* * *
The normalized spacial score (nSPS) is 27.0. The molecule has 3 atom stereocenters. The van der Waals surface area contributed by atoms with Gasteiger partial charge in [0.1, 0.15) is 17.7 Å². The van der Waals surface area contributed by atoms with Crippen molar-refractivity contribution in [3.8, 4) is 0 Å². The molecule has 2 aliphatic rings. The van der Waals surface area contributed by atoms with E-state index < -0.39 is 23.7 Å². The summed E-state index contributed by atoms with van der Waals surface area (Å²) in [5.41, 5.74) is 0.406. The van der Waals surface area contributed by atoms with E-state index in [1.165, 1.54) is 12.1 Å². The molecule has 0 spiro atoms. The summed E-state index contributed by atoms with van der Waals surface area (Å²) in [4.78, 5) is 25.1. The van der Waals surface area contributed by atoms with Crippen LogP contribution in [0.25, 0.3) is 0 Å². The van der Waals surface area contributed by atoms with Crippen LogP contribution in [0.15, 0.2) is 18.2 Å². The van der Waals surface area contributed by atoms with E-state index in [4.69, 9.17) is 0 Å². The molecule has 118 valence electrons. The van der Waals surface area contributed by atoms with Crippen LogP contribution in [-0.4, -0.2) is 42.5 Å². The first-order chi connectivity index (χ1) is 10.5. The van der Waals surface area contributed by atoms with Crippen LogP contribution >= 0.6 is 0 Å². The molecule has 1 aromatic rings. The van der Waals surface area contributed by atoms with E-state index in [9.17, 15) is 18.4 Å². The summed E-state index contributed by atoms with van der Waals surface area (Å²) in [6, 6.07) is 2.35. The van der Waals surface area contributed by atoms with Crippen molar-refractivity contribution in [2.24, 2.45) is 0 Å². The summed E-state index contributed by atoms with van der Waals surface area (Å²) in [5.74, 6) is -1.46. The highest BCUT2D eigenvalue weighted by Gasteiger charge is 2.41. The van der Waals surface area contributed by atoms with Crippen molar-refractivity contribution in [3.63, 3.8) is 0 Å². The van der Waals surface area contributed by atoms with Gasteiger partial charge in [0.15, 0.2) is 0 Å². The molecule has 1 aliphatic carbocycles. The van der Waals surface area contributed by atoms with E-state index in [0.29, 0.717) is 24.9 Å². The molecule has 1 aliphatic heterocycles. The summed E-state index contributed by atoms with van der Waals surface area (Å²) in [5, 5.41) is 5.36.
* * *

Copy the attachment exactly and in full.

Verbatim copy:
The normalized spacial score (nSPS) is 27.0. The molecule has 3 atom stereocenters. The van der Waals surface area contributed by atoms with Gasteiger partial charge in [0.1, 0.15) is 17.7 Å². The van der Waals surface area contributed by atoms with Crippen molar-refractivity contribution in [3.8, 4) is 0 Å². The molecule has 2 aliphatic rings. The van der Waals surface area contributed by atoms with E-state index < -0.39 is 23.7 Å². The summed E-state index contributed by atoms with van der Waals surface area (Å²) in [5.41, 5.74) is 0.406. The van der Waals surface area contributed by atoms with E-state index in [1.165, 1.54) is 12.1 Å². The molecule has 0 spiro atoms. The summed E-state index contributed by atoms with van der Waals surface area (Å²) in [4.78, 5) is 25.1. The van der Waals surface area contributed by atoms with Crippen LogP contribution in [0.25, 0.3) is 0 Å². The van der Waals surface area contributed by atoms with Crippen LogP contribution in [0.15, 0.2) is 18.2 Å². The van der Waals surface area contributed by atoms with E-state index in [4.69, 9.17) is 0 Å². The molecule has 118 valence electrons. The van der Waals surface area contributed by atoms with Crippen LogP contribution in [-0.4, -0.2) is 42.5 Å². The first-order chi connectivity index (χ1) is 10.5. The van der Waals surface area contributed by atoms with Crippen LogP contribution >= 0.6 is 0 Å². The molecule has 1 aromatic rings. The van der Waals surface area contributed by atoms with E-state index in [9.17, 15) is 18.4 Å². The summed E-state index contributed by atoms with van der Waals surface area (Å²) in [6, 6.07) is 2.35. The van der Waals surface area contributed by atoms with Crippen molar-refractivity contribution in [2.24, 2.45) is 0 Å². The summed E-state index contributed by atoms with van der Waals surface area (Å²) in [5.74, 6) is -1.46. The highest BCUT2D eigenvalue weighted by Gasteiger charge is 2.41. The van der Waals surface area contributed by atoms with Crippen molar-refractivity contribution in [3.63, 3.8) is 0 Å². The van der Waals surface area contributed by atoms with Gasteiger partial charge in [0.15, 0.2) is 0 Å². The molecule has 1 aliphatic carbocycles. The van der Waals surface area contributed by atoms with E-state index in [0.29, 0.717) is 24.9 Å². The molecule has 1 aliphatic heterocycles. The summed E-state index contributed by atoms with van der Waals surface area (Å²) in [5, 5.41) is 5.36.